Danger Sign: Barba is particularly dangerous when loitering just behind his advancing forwards. He’s ever alert for a late offload and can be gone before the Roosters know he’s even got the ball, so it’s imperative defenders either make their one-on-one tackles stick (Jake Friend’s 41 are the second most by any player and he has a good 90 per cent effectiveness) or they arrive in numbers and ensure the ball is wrapped up, no matter where the tackle is effected – courtesy of Barba the ’Dogs have scored 16 tries from over halfway, easily the most from long range by any team.
Watch Out Bulldogs: It wasn’t all one-way traffic back in Round 3 – Shaun Kenny-Dowall crossed for two tries for the Roosters and fullback Anthony Minichiello set up a try and was dangerous chiming into the backline, running 146 metres.
Kenny-Dowall has roared back to form over the past few weeks. He was easily the Roosters’ most potent weapon last week, running a game-high 155 metres and adding a line-break, while in their golden-point loss to the Rabbitohs in Round 19 he scored a try and offered two try assists, as well as111 metres, a line-break and three damaging offloads. He was punishing against the Panthers in Round 18, scoring a try, making 20 runs for 167 metres with two offloads and a line-break. If he’d been able to generate that sort of form earlier in the season the Roosters wouldn’t be battling it out for the wooden spoon.
Meanwhile Minichiello was solid enough against the Wests Tigers after two weeks sidelined. Expect him to break out here.
Danger Sign: Kenny-Dowall will relish the opportunity to work over the inexperienced Tim Lafai down the right edge. If the Kiwi manages to get his one-arm overhead offloads away the Roosters will make significant inroads.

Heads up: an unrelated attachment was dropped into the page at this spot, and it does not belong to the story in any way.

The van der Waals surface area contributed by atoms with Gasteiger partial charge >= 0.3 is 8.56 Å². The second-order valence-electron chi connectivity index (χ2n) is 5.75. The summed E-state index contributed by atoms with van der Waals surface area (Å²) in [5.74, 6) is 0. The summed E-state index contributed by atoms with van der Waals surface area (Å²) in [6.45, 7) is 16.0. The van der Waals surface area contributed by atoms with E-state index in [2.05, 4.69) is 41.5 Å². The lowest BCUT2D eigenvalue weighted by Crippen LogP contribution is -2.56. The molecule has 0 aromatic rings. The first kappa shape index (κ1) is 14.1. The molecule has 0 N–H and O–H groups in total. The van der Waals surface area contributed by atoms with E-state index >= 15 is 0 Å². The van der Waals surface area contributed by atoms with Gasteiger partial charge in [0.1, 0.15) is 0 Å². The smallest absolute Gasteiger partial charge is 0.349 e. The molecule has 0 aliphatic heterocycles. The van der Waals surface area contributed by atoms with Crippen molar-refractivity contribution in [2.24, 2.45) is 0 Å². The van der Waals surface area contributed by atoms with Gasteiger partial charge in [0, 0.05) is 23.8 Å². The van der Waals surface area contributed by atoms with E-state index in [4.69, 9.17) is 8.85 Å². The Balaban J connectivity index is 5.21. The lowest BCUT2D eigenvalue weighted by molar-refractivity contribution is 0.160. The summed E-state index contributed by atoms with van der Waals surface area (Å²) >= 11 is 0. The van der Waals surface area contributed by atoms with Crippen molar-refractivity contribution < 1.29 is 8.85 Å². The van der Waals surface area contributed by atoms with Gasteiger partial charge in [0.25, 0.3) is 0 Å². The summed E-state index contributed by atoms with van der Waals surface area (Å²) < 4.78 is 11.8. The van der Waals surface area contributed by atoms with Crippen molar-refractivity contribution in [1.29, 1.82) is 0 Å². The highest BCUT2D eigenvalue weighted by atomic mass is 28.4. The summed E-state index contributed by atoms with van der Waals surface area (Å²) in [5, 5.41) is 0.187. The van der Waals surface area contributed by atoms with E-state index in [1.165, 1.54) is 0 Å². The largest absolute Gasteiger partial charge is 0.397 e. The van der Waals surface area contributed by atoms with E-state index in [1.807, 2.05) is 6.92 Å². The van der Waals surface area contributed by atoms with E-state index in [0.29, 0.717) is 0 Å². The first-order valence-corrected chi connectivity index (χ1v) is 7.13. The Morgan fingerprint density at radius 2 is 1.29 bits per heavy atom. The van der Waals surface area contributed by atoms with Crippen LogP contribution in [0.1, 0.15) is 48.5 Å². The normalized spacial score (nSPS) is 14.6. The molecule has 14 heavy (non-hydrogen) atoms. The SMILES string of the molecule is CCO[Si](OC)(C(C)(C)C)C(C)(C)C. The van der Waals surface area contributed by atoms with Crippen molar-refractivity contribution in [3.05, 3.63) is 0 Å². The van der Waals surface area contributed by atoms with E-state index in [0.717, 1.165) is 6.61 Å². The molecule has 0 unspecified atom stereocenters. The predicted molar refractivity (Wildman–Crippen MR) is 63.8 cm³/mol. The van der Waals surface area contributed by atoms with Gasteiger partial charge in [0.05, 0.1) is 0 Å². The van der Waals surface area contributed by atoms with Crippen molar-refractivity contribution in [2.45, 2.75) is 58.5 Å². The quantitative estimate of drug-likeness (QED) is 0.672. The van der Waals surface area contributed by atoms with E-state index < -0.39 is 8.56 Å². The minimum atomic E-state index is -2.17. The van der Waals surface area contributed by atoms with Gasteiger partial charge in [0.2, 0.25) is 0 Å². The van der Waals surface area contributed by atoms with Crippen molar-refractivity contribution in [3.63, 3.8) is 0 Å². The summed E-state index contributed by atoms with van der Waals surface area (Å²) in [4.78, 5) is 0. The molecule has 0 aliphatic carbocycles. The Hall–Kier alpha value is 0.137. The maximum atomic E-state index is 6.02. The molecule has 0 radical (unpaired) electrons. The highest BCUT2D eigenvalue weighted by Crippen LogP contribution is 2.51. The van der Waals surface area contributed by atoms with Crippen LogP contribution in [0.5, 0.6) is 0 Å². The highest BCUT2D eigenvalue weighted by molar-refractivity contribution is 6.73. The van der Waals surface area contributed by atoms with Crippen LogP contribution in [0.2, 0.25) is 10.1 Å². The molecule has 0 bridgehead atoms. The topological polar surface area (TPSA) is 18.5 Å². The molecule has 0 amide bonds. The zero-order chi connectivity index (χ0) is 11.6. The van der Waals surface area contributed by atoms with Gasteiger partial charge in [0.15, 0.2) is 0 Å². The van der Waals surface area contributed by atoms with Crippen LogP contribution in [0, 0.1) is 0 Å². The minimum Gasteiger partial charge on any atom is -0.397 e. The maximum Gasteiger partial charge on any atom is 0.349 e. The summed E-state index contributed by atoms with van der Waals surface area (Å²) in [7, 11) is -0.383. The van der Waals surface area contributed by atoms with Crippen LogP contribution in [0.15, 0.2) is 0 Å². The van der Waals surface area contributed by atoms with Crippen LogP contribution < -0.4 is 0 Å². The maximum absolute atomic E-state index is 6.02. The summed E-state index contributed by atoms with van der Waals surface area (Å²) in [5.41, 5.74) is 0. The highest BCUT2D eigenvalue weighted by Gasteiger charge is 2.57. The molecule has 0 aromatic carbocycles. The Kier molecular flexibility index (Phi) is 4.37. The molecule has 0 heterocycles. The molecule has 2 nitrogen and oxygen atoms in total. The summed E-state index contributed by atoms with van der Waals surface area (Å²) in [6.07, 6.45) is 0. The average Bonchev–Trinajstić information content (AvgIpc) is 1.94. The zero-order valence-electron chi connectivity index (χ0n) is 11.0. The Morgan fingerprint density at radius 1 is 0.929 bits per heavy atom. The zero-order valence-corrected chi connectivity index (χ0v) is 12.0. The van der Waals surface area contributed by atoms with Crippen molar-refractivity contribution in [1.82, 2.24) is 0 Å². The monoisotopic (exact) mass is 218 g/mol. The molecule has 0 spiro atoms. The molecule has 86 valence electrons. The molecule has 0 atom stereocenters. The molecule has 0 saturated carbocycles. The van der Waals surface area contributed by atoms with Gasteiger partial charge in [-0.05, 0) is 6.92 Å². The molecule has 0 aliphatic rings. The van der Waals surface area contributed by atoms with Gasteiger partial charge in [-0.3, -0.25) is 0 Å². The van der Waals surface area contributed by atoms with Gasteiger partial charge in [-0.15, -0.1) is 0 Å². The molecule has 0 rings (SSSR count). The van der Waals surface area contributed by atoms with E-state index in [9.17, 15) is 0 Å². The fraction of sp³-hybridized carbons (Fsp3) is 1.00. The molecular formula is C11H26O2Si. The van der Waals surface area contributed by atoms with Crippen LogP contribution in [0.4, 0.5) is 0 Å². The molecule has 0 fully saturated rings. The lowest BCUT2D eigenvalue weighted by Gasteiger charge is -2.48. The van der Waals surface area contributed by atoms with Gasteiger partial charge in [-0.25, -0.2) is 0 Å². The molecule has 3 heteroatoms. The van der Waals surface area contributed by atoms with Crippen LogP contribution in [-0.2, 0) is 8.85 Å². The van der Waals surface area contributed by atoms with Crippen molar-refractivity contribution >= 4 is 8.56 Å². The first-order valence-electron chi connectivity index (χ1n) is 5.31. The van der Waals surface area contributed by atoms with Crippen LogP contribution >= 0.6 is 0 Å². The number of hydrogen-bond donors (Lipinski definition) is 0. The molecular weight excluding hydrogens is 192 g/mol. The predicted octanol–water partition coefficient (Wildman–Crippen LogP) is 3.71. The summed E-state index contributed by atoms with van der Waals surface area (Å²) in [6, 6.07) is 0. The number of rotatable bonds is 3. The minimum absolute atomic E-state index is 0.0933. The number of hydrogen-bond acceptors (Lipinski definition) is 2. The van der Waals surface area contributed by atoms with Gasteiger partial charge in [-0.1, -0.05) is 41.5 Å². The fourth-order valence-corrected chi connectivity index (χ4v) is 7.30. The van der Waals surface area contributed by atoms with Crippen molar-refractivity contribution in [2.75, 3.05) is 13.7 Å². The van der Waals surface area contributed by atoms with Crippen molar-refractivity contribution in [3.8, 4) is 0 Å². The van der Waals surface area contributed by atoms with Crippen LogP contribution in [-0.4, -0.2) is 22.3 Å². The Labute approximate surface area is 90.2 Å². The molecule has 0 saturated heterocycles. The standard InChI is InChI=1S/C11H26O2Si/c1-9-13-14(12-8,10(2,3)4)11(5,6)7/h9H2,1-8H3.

Plays To Watch: Anthony Minichiello’s pinball-like kick returns; Sam Perrett’s robot-like monotony carving out good territory from dummy-half; Todd Carney – if only to see a glimpse of his 2010 Dally M-winning form; Mitchell Pearce chip-kicking short for Kenny-Dowall and Kane Linnett close to the Bulldogs’ try line; Nate Myles bending back the Bulldogs’ advance; Ben Barba’s exciting forays; Jamal Idris going all-out in attack and defence in explosive (but too frequent) bursts; Josh Reynolds growing in confidence; Aiden Tolman hurting the Roosters up the guts (averages 17 runs and 133 metres).
Where It Will Be Won: Maximising opportunities. Scoring points has been a real struggle for both sides – the Bulldogs have scored the fourth fewest (16.9 a game) while the Roosters are the second least-threatening attacking unit, recording just 14.9 points every 80 minutes.
Which is a little surprising given both rank middle of the NRL bunch for line-breaks (Roosters 3.6, Bulldogs 3.5) and offloads (Bulldogs 11.7, Roosters 11.5). A bigger surprise is that both sides are actually fairly tight defensively – the Bulldogs miss the fourth-fewest tackles each game (30.2) with the Roosters not far behind, seventh best with 32 misses on average.
Clearly this game will be won by a breakout individual performance – for the Roosters think Shaun Kenny-Dowall, Mitchell Pearce or Todd Carney (unlikely we know), while either Ben Barba, Jamal Idris or Trent Hodkinson loom as man of the match should the ’Dogs prevail.
The History: Played 157; Roosters 77, Bulldogs 75, drawn 5. The Bulldogs have won five of the past eight games, including a 24-20 victory at ANZ Stadium back in Round 3. The ledger is square at the SFS with nine victories apiece.
Conclusion: This game will boil down to desire; given the Bulldogs are still in with a sniff of playing semi-finals footy that should be enough to see them through. Or so you’d think.
The Bulldogs by two points. But we’re not confident.
Match Officials: Referees – Ben Cummins & Phil Haines; Sideline Officials – Russell Turner & Luke Phillips; Video Ref – Pat Reynolds.
Televised: Fox Sports – Live 5.30pm.
* Stats: NRL Stats